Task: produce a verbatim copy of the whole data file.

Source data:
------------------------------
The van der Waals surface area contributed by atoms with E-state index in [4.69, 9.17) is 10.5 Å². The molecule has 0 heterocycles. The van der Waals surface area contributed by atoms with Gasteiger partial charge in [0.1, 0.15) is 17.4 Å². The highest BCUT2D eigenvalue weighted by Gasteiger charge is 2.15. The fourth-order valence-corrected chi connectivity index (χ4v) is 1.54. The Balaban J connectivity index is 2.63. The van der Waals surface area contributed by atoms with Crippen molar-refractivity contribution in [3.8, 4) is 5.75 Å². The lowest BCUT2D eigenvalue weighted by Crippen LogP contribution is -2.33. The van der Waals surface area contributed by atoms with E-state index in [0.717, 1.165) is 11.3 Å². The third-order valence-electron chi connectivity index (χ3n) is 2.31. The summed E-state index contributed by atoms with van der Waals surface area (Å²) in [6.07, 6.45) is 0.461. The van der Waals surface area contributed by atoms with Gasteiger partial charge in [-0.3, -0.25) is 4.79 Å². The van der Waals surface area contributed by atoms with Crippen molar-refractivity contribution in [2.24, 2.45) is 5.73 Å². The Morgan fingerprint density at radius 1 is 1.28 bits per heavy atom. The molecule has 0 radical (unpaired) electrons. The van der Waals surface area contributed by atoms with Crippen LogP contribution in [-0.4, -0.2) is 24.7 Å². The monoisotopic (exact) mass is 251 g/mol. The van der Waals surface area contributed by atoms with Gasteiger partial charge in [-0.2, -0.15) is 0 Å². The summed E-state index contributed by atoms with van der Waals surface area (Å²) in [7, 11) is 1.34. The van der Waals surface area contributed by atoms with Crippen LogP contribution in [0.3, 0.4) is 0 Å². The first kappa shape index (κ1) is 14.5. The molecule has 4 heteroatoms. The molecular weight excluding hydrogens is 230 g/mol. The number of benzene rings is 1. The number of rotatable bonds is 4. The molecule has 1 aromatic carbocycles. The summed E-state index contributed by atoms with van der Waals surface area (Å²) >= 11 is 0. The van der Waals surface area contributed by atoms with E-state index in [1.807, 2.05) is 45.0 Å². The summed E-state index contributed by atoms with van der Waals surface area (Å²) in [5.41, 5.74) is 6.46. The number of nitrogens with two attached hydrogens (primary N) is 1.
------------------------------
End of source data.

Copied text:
The van der Waals surface area contributed by atoms with E-state index in [4.69, 9.17) is 10.5 Å². The molecule has 0 heterocycles. The van der Waals surface area contributed by atoms with Gasteiger partial charge in [0.1, 0.15) is 17.4 Å². The highest BCUT2D eigenvalue weighted by Gasteiger charge is 2.15. The fourth-order valence-corrected chi connectivity index (χ4v) is 1.54. The Balaban J connectivity index is 2.63. The van der Waals surface area contributed by atoms with Crippen molar-refractivity contribution in [3.8, 4) is 5.75 Å². The lowest BCUT2D eigenvalue weighted by Crippen LogP contribution is -2.33. The van der Waals surface area contributed by atoms with E-state index in [0.717, 1.165) is 11.3 Å². The third-order valence-electron chi connectivity index (χ3n) is 2.31. The summed E-state index contributed by atoms with van der Waals surface area (Å²) in [6.07, 6.45) is 0.461. The van der Waals surface area contributed by atoms with Gasteiger partial charge in [-0.3, -0.25) is 4.79 Å². The van der Waals surface area contributed by atoms with Crippen molar-refractivity contribution in [2.24, 2.45) is 5.73 Å². The Morgan fingerprint density at radius 1 is 1.28 bits per heavy atom. The molecule has 0 radical (unpaired) electrons. The van der Waals surface area contributed by atoms with Crippen LogP contribution in [-0.4, -0.2) is 24.7 Å². The monoisotopic (exact) mass is 251 g/mol. The van der Waals surface area contributed by atoms with Gasteiger partial charge in [-0.2, -0.15) is 0 Å². The summed E-state index contributed by atoms with van der Waals surface area (Å²) in [7, 11) is 1.34. The van der Waals surface area contributed by atoms with Crippen LogP contribution in [0.3, 0.4) is 0 Å². The first kappa shape index (κ1) is 14.5. The molecule has 4 heteroatoms. The molecular weight excluding hydrogens is 230 g/mol. The number of benzene rings is 1. The number of rotatable bonds is 4. The molecule has 1 aromatic carbocycles. The summed E-state index contributed by atoms with van der Waals surface area (Å²) >= 11 is 0. The van der Waals surface area contributed by atoms with E-state index in [1.807, 2.05) is 45.0 Å². The summed E-state index contributed by atoms with van der Waals surface area (Å²) in [5.41, 5.74) is 6.46. The number of nitrogens with two attached hydrogens (primary N) is 1.